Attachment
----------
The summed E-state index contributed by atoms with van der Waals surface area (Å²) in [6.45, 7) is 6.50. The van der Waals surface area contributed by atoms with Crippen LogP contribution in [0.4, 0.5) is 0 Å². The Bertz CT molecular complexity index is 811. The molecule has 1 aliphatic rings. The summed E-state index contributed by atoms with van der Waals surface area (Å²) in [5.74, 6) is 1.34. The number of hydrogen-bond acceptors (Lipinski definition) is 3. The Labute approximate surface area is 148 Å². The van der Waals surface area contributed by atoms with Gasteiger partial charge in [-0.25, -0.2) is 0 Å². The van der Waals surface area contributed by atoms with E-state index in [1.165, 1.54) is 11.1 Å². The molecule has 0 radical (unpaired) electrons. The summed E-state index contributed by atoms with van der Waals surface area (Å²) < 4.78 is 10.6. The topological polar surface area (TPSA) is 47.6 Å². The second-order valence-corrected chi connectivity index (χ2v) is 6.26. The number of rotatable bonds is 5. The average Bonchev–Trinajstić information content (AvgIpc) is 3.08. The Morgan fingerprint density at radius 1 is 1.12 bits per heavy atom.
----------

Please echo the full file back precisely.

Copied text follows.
The summed E-state index contributed by atoms with van der Waals surface area (Å²) in [6.45, 7) is 6.50. The van der Waals surface area contributed by atoms with Crippen LogP contribution in [0.4, 0.5) is 0 Å². The Bertz CT molecular complexity index is 811. The molecule has 1 aliphatic rings. The summed E-state index contributed by atoms with van der Waals surface area (Å²) in [5.74, 6) is 1.34. The number of hydrogen-bond acceptors (Lipinski definition) is 3. The Labute approximate surface area is 148 Å². The van der Waals surface area contributed by atoms with Gasteiger partial charge in [-0.25, -0.2) is 0 Å². The van der Waals surface area contributed by atoms with E-state index in [1.165, 1.54) is 11.1 Å². The molecule has 0 radical (unpaired) electrons. The summed E-state index contributed by atoms with van der Waals surface area (Å²) < 4.78 is 10.6. The topological polar surface area (TPSA) is 47.6 Å². The second-order valence-corrected chi connectivity index (χ2v) is 6.26. The number of rotatable bonds is 5. The average Bonchev–Trinajstić information content (AvgIpc) is 3.08. The Morgan fingerprint density at radius 1 is 1.12 bits per heavy atom.